Sad young man looking through the window

Lori Kanat Edelson

A 2017 AARP Foundation study revealed that while the holidays are a time of joy and excitement for many, with adults reporting feeling happy, loved, joyful and excited, three out of 10 of the same respondents said they have felt lonely during past holiday seasons, and four out of 10 respondents said they have worried about a friend or family member feeling lonely during the holidays.

Most of us think of holidays as a festive season when families make special arrangements to gather together to spend time and reconnect. How is it possible that so many also experience profound loneliness and isolation during this time of the year?

Some people are far away and unable to travel to be with family or close friends, while others feel anxiety and shame because they believe they have not met the expectations others have for them or they have for themselves. Still others may mourn the relationships with family they wish they had, and some are acutely aware that they are not in a significant relationship and feel detached and different from the mainstream.

These are only some of the myriad  reasons why people may feel isolated, lonely and distant during the holidays. Social media has also played a significant role in the experience of feeling left out, less happy and less successful than friends and acquaintances whom they see on Facebook, Instagram and other sites that can lead to feelings of inadequacy and failure.

What can we do to reduce these feelings of loneliness? The first, and most important answer, is to reduce our unrealistic expectations. While you may imagine others have a “picture perfect life,” instead pay more attention to all you have in your life and focus on the positives. Also recognize you do not have to be part of a couple to find value and meaning in your life. Think about things you enjoy, what you feel grateful for, and consider new challenges and experiences you would like to plan for the weeks and months ahead.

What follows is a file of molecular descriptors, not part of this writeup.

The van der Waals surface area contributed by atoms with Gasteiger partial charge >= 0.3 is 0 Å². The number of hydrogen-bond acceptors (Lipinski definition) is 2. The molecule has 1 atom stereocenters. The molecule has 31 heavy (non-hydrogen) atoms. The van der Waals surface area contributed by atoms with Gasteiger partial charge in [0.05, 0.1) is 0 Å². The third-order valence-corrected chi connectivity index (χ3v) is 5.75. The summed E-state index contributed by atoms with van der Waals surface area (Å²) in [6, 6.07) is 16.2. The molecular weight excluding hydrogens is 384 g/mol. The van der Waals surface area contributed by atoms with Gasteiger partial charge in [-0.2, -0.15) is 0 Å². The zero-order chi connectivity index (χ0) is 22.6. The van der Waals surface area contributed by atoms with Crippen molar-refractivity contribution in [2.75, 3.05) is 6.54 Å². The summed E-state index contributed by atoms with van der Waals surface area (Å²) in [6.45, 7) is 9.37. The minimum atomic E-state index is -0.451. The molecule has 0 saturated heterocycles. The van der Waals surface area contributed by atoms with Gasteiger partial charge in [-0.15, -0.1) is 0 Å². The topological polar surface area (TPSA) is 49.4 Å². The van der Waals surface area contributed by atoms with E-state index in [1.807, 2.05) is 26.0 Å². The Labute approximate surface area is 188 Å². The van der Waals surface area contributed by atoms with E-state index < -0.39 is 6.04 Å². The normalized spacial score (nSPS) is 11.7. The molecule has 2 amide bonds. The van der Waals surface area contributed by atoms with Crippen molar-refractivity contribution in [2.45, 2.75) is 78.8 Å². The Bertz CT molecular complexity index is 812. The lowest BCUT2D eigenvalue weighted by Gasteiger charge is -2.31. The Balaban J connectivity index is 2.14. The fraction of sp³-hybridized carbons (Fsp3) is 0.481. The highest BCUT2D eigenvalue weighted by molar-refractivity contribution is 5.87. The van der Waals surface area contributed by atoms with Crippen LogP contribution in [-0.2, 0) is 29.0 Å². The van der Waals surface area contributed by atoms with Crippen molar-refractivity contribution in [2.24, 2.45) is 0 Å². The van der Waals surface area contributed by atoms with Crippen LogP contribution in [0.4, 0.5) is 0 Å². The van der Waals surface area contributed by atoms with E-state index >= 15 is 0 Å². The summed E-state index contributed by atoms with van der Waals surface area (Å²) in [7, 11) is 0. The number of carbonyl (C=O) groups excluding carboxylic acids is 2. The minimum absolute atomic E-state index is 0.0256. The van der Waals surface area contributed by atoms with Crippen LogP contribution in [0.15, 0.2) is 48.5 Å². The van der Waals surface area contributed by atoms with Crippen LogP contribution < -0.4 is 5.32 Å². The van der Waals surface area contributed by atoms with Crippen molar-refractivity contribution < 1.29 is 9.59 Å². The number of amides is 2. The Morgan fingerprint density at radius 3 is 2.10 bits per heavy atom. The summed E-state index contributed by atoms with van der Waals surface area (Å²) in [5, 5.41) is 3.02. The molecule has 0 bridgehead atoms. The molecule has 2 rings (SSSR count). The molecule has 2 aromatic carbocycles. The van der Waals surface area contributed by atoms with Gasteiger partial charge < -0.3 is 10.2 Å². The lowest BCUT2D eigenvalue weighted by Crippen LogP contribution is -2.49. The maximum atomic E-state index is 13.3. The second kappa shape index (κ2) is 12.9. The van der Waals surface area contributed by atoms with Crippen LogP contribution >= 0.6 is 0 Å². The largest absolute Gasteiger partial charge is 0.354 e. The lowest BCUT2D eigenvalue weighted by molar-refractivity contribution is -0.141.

Our sense of self-worth must come from within, not from dependency on others who help us feel valuable. Third, reach out and communicate with relatives or friends you have not spoken to or spent time with lately. Finally, remember people find joy when helping others and giving back. Consider donating your time, volunteering for a cause you feel passionate about, or helping those who are less fortunate than you.

If loneliness is a feeling you experience most of the time and, after making attempts to reduce your isolation and sadness you still feel alone and blue, it may be worthwhile to consider professional help.

Talking with a therapist to identify the cause of your loneliness and to establish ways to reduce these feelings and replace them with positive, grateful, satisfied feelings, is an important gift you can give to yourself this holiday season.

Lori Kanat Edelson - a woman with dark, long hair and glasses
Lori Kanat Edelson Jackie Headapohl | Detroit Jewish News

Lori Kanat Edelson, LMSW, ACSW, BCD, LMFT, of the Birmingham Maple Clinic specializes in anxiety and panic, chronic illness, couples counseling, depression, grief and loss, family issues, gender orientation issues, LGBTQA, marriage/relationship issues and mood disorders.

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